I’ve been reading ebooks with Stanza on my iPhone since early January. I had never honestly entertained the idea of reading ebooks, until I hit a huge reading phase and realized that as I’ve gotten older, it’s gotten harder to hang on to hefty hardbacks. After a while, it makes my hands hurt to hang onto a paperback in such a way that I don’t crack the spine, which, as all good readers know, eventually causes the pages of the book to fall out.
For eons, Stanza has been the de facto standard for e book reading on the iPhone, and I was very happy with how it worked. Text colors and font sizes were completely customizable to make reading easier on the eyes. Tapping to either side of the screen advanced pages forward or backwards. Accessing the menu was done through a simple tap in the center of the screen. There was also the advantage of having direct download access to the entire width and breadth of the Gutenberg project without having to sign into an account. Stanza is just incredibly intuitive to iPhone users. It works like an iPhone user expects an iPhone app to work. So pitting yourself up against something that just plain works is a pretty brave thing to do.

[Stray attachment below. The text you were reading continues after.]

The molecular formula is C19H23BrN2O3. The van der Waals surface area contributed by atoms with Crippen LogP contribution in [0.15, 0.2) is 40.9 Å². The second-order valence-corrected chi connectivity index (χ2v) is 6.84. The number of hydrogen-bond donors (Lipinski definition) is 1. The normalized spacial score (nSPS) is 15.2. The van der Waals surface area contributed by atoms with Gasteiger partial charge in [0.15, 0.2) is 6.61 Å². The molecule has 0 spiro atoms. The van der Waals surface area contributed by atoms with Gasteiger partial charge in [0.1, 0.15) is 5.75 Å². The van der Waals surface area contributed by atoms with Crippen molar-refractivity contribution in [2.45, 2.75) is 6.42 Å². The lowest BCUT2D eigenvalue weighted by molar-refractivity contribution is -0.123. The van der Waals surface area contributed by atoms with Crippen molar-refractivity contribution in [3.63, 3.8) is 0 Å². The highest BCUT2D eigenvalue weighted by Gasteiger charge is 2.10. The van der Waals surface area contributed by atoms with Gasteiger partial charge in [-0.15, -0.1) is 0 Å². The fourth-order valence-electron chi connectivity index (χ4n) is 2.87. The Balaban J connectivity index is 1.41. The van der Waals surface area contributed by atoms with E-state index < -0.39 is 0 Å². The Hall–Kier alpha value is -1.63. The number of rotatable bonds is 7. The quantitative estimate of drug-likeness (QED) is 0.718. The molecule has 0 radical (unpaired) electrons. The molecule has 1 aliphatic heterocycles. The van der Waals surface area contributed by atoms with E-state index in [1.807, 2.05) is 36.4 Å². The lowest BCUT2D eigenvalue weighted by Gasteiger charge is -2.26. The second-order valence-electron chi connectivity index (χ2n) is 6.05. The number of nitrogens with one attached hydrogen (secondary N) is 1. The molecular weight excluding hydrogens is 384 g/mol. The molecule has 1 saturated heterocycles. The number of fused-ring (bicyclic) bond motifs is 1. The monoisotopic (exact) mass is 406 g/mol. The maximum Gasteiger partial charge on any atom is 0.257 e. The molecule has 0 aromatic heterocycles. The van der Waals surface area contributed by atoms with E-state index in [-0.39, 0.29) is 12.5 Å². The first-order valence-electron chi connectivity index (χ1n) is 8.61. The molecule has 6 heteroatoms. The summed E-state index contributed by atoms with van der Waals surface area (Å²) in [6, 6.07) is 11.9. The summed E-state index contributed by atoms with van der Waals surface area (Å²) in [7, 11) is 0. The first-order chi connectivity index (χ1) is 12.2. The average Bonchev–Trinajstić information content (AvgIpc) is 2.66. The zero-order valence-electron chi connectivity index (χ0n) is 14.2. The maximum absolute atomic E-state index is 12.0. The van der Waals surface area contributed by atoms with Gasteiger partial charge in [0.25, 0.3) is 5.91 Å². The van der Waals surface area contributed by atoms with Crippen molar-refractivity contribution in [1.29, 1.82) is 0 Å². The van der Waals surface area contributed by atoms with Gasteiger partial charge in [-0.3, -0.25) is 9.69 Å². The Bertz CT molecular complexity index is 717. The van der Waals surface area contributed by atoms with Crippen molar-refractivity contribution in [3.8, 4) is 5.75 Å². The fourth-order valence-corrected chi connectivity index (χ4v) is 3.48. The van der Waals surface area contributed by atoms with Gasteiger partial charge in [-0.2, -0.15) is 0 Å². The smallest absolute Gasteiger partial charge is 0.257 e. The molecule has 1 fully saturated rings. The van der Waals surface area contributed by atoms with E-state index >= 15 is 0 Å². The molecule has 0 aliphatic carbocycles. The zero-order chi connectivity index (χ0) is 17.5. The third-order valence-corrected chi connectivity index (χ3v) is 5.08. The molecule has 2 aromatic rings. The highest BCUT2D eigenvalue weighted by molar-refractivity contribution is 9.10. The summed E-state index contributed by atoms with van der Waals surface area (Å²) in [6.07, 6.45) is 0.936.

Stanza does have a few problems though. First of all, it’s on an iPhone. I love my iPhone, but for long term reading, staring at the iPhone screen causes me eye strain, like all back lit LCDs. To unintentionally prove my point, I once pulled an all-nighter with Stanza on my iPhone and I felt like I had a hangover the next day. Part of the problem, I’m sure, is that I read very fast. I’ve never been “clocked” but I can finish your average Jim Butcher novel in about four to six hours, depending on how often I get distracted from the story. I needed something better and e-book reading was awfully appealing for a lot of reasons, not the least of which being that I am rapidly running out of room to store all of my books.
So, as a result, I have been considering getting an E-reader. There are really only two to choose from on the market. The Kindle, and the Sony Reader. Both devices work about the same on the Mac. Both register as USB mass storage devices. The Kindle is easier to use with drag and drop methodology, but the Sony reader is easier to use with this third party software, called Calibre. The Kindle has the advantage of having access to the Amazon.com Kindle Library and the fact that it’s over twice the size of Sony’s e-book library. However, the Sony PRS-700 reader has a touch screen that is really simple to use, and very intuitive. Also, the usability of the device is much less clumsy than navigating around on a Kindle, and the screen is illuminated, which is a huge bonus to those of us who like to read in bed after the spouse has passed out.